Level Up


Classification is a basic requirement of all science and needs to be revised periodically as knowledge increases. It serves as a framework for organising our knowledge of Australian soils and provides a means of communication among scientists, and between scientists and those who use the land. The history of soil classification in Australia was reviewed by Isbell (1992), who noted that two classification schemes were widely used prior to 1996. The Handbook of Australian Soils (Stace et al. 1968) was largely a revision of the earlier great soil group scheme (Stephens 1953). The Factual Key (Northcote 1979) dates from 1960 and was essentially based on a set of about 500 profiles largely from south-eastern Australia. Moore et al. (1983) have discussed the advantages and disadvantages of these two schemes. Over the past three decades a vast amount of soils data has accumulated. This information needed to be incorporated into any new or revised national soil classification.

The selected option for a new Australian classification system was for a multi-categoric scheme with classes defined on the basis of diagnostic horizons or materials and their arrangement in vertical sequence as seen in an exposed soil profile, that is, soil rather than geographic attributes were to be used. In the new scheme, classes are based on real soil bodies, they are mutually exclusive, and the allocation of 'new' or 'unknown' individuals to the classes is by means of a key.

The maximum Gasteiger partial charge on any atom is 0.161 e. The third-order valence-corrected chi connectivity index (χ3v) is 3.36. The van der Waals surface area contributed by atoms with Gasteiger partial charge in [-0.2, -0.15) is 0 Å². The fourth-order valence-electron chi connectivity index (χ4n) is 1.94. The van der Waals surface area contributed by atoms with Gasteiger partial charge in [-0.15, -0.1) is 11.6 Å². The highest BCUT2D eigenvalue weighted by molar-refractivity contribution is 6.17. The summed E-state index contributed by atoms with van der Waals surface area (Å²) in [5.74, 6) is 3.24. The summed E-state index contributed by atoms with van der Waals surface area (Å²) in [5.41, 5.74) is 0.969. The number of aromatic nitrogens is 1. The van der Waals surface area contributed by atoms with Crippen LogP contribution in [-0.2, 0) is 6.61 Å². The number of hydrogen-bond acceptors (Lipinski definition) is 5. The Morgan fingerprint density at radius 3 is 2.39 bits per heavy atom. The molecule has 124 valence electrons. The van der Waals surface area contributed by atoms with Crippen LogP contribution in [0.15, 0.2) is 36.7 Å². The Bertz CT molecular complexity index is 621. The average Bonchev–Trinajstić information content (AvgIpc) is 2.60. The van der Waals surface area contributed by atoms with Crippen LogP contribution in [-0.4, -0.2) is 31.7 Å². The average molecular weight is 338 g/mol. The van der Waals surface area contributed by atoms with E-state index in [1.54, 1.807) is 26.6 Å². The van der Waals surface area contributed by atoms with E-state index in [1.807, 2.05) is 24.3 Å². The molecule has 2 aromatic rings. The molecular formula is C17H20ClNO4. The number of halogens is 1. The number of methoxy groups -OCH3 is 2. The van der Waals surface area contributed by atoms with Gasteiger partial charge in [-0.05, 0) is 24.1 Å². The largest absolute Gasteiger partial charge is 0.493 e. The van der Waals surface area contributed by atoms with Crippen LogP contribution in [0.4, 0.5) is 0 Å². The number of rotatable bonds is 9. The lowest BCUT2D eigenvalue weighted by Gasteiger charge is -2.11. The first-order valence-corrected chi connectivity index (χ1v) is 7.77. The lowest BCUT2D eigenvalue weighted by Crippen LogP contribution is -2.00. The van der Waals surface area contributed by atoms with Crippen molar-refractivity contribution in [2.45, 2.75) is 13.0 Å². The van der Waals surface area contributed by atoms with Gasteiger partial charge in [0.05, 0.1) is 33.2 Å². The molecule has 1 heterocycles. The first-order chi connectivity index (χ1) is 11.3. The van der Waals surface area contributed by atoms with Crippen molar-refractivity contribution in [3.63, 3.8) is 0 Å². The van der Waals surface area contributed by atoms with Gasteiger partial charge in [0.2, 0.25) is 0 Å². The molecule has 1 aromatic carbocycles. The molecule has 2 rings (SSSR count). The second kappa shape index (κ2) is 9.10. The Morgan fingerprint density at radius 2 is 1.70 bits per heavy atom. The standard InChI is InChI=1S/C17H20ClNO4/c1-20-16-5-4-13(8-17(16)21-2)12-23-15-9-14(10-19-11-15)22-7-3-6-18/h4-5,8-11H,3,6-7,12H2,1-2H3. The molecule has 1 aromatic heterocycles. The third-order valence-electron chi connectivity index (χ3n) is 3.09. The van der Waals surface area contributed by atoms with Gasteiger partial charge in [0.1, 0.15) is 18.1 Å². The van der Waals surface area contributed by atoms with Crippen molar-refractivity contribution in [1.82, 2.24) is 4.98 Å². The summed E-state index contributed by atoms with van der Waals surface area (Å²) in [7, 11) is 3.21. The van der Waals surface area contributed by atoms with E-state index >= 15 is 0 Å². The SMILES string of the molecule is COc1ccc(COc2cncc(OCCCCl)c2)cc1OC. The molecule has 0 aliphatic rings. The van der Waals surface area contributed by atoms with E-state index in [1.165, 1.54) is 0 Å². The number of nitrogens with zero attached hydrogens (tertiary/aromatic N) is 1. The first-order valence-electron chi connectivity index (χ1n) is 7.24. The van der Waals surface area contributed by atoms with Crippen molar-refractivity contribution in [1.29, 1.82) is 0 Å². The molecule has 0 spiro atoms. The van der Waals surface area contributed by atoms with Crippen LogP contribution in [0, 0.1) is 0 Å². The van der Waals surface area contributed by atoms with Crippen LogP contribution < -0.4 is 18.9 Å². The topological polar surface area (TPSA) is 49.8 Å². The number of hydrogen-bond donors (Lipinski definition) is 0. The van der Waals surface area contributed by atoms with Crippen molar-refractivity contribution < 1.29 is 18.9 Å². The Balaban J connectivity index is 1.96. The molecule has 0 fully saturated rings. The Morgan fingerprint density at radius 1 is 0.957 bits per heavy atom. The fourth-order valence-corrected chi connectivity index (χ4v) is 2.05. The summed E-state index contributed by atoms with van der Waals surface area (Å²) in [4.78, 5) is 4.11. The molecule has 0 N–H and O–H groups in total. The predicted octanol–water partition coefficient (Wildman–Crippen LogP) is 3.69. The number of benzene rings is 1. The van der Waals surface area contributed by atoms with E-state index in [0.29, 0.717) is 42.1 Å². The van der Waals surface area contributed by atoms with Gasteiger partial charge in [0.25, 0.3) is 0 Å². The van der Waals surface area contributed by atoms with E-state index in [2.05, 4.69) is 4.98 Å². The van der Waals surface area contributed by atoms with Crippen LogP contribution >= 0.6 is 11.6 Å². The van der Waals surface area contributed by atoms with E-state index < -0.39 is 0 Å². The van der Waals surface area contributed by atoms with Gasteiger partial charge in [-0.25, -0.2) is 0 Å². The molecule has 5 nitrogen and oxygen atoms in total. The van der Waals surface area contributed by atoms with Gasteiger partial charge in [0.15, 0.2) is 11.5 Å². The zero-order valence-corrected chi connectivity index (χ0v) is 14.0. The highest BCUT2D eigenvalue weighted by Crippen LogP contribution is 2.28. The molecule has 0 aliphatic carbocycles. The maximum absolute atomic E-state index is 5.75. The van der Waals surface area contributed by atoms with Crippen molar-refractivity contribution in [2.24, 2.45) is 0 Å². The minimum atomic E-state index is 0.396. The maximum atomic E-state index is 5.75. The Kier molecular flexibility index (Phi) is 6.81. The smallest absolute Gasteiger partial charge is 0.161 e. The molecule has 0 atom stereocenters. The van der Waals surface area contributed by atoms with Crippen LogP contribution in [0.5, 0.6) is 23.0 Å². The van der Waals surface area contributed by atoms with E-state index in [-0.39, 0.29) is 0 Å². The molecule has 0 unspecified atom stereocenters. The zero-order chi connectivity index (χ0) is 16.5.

The guiding principles agreed to were:

  1. The classification should be a general purpose one as distinct from a technical or special purpose scheme.
  2. It should be based on Australian soil data and as far as possible the selected attributes should have significance to land use and soil management.
  3. It should be based on defined diagnostic attributes, horizons, or materials, the definitions of which, where appropriate, should be compatible with those of major international classification schemes.
  4. The entity to be classified is the soil profile, with no depth restrictions such as the arbitrary lower limit of 2 m used in Soil Taxonomy.
  5. Although the soil classification should be based as far as practicable on field morphological data, laboratory data must be used as appropriate. If possible, more use should be made of soil physical and engineering properties.;
  6. The scheme should be based on what is actually there rather than on what may have been present before disturbance by humans. Surface horizons should not be defined in terms of an 'after mixing' criterion as in Soil Taxonomy.
  7. The scheme should be a multi-categoric one, arranged in different levels of generalisation.
  8. The scheme should be flexible enough to accept new knowledge as it becomes available - it should be open-ended.
  9. The classification should give emphasis to relatively stable attributes as differentiae.
  10. The nomenclature must not be too complex, but be unambiguous.

The general guidelines above have mostly been followed in the new scheme. Unfortunately it has not been possible, because of lack of data, to make more use of soil physical and engineering properties.